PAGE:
We hiked this route during our stay at Hotel Steger-Dellai on Alpe di Siusi. This traditional hotel is located directly on the Hans and Paula Steger Trail, very close to Gostner Schwaige and not too far from Compaccio/Compatsch (15 minute walk). Staying on Alpe di Siusi is an unforgettable experience. You can take sunrise and sunset walks, hop between gourmet alpine pasture huts, and undertake longer hikes like the Rifugio Bolzano circuit.
Seceda is a mountain in the Odle/Geisler Group situated within the Puez-Odle Nature Park in South Tyrol.
The summit of Seceda (2518 meters) is one of the top places to visit in the Dolomites because of its staggering view of the Odle/Geisler peaks. From this perspective, the Odle pinnacles look like a set of knives, slashing the sky.
The easiest and fastest way to get to Seceda is by cableway from Ortisei. From the Ortisei-Furnes-Seceda mountain station, it’s a 10 minute walk to the summit viewpoint. From here, we suggest following the ridgeline towards the peaks and hiking this Seceda to Rifugio Firenze circuit trail (3:00 – 3:30 hours).
If you want to skip the expensive cableway ride, you can hike to Seceda from Val Gardena on this Monte Pic hike.
Experienced hikers may want to approach Seceda from Resciesa Plateau and the Mittagscharte on this Resciesa – Seceda day hike.
6. Val di Funes
Val di Funes/Vilnösstal is an idyllic valley, which runs from Valle Isarco/Eisacktal Valley to the Odle/Geisler mountain range.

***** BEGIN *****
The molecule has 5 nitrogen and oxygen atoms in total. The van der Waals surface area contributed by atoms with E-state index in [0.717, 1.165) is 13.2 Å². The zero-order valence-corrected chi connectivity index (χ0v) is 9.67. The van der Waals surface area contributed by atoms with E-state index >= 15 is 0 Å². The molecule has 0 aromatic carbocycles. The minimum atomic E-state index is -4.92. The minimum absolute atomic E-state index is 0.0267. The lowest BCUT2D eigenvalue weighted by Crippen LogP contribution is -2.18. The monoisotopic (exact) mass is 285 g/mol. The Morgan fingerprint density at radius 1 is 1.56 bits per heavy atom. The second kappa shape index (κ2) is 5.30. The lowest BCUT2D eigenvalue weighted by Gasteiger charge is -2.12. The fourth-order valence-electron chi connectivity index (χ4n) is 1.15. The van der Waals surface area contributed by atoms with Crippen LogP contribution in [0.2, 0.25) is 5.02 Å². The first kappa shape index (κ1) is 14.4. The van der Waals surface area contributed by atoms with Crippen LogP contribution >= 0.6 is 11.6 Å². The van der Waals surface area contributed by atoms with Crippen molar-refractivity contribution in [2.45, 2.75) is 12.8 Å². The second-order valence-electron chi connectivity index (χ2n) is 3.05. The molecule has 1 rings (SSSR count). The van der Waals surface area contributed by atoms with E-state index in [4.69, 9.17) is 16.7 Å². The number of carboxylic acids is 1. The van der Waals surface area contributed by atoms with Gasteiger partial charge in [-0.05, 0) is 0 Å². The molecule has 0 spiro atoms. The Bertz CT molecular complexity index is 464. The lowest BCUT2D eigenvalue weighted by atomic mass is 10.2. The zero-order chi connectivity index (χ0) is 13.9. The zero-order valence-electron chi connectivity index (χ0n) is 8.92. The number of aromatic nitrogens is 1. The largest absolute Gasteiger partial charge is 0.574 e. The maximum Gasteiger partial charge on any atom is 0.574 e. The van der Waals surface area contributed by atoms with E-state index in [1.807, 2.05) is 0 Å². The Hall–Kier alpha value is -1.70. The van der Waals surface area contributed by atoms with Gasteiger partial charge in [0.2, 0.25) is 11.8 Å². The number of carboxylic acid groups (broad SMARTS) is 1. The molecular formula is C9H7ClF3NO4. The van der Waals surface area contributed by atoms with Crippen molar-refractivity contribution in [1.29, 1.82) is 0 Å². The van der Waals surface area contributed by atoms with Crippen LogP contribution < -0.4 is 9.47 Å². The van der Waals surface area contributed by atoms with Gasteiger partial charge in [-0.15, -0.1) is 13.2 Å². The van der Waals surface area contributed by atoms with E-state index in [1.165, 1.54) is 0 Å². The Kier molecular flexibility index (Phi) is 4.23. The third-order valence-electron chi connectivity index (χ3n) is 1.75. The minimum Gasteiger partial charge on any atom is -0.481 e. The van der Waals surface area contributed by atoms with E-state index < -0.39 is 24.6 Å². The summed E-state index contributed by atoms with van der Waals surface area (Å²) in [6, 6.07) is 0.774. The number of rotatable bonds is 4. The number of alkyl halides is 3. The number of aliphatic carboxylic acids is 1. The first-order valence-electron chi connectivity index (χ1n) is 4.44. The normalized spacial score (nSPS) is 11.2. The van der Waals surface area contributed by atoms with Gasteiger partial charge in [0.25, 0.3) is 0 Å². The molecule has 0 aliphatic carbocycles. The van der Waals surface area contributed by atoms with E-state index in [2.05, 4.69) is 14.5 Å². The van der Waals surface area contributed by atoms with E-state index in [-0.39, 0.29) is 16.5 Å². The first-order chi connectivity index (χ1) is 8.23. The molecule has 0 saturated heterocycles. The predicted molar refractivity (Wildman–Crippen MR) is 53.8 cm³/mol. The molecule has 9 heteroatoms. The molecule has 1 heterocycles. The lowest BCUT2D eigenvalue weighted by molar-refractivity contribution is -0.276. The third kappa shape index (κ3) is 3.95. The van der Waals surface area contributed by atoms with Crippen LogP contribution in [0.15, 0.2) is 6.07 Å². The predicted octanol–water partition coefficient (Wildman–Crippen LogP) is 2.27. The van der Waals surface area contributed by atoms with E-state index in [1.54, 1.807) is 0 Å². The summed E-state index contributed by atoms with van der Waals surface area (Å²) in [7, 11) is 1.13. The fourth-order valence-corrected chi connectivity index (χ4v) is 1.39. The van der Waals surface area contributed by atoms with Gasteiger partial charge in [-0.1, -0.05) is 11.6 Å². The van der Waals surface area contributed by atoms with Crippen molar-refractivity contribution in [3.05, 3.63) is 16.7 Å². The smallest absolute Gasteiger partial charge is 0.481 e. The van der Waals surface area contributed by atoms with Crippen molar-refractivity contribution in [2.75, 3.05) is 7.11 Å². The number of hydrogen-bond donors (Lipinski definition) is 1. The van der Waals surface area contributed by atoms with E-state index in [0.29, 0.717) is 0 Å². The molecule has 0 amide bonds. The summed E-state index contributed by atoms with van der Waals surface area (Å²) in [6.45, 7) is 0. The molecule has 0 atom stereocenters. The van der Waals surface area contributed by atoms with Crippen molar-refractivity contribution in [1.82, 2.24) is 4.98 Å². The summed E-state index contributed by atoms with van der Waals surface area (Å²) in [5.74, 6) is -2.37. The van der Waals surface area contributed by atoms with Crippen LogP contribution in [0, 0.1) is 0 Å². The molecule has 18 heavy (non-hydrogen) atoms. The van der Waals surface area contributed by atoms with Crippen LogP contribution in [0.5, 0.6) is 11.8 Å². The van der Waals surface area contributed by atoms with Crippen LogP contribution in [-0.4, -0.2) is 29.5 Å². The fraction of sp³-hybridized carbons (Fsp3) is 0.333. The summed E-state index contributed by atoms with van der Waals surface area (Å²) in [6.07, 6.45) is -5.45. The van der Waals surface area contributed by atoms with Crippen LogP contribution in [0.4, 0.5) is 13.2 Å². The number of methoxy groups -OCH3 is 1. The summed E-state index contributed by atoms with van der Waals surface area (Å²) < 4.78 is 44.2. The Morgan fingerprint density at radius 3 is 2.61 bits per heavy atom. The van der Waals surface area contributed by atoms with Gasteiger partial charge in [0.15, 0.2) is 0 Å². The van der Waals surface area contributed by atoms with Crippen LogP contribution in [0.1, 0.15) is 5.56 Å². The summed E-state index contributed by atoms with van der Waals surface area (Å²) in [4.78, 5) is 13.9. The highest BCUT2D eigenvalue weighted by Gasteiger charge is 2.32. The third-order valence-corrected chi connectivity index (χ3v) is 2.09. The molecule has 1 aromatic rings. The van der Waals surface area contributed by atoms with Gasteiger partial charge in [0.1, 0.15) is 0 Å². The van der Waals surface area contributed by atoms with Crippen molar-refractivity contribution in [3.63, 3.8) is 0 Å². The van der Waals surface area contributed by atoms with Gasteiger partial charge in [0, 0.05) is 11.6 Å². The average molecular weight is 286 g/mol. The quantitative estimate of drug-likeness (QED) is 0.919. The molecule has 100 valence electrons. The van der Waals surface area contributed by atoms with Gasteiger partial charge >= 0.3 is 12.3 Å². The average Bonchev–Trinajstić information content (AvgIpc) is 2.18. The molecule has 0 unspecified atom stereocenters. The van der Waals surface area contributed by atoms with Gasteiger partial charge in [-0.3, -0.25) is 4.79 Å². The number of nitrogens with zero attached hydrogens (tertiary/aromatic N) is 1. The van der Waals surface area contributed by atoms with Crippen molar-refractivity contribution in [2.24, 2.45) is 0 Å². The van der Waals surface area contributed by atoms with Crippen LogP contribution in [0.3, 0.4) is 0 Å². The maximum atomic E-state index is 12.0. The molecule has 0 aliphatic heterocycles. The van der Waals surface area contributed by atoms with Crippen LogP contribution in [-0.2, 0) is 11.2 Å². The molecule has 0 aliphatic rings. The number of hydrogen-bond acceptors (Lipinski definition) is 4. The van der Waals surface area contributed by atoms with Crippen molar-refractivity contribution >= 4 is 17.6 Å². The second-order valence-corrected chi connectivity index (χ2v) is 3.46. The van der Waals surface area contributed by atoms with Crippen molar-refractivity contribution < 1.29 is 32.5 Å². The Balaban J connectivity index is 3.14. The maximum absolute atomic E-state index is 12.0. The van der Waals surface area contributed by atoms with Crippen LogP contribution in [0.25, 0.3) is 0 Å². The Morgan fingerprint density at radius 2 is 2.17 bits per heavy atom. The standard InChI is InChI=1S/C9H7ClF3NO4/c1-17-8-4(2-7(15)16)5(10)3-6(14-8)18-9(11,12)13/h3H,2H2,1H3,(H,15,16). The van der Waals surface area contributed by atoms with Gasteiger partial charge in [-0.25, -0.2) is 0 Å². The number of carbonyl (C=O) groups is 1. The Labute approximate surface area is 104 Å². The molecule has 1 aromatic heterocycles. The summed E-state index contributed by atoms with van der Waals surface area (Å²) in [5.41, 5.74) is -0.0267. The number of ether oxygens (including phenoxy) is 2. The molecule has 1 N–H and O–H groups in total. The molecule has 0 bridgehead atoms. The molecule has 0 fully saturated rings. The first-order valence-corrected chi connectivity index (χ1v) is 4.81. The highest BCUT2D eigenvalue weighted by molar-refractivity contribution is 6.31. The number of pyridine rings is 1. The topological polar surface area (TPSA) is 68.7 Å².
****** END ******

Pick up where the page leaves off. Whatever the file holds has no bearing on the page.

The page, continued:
No place can rival the fairytale beauty of Val di Funes. Here, the roaring Odle/Geisler peaks jut out of a picture-perfect pastoral landscape of rolling pastures and forest.
For the best view of Val di Funes, head to the village of Santa Maddalena and follow this panorama trail above the Santa Maddalena Church.
Our personal favorite hike is the summit of Tullen, the highest peak in the Odle d’Eores/Aferer Geisler Group.
Most people make the mistake of only visiting Val di Funes for a few hours. We highly recommend staying at least 2-3 nights. The best places to stay are Fallerhof (budget), Hotel Fines (midrange), or Hotel Tyrol (luxury) in Santa Maddalena.
7. Passo delle Erbe
Passo delle Erbe (Würzjoch in German, Ju de Börz in Ladin) is a mountain pass that connects San Martin de Tor in Val Badia with Val di Funes and the city of Brixen in the Eisacktal. This high mountain pass (2206 m) lies between the imposing Sass de Putia/Peitlerkofel mountain and Monte Muro/Maurerberg.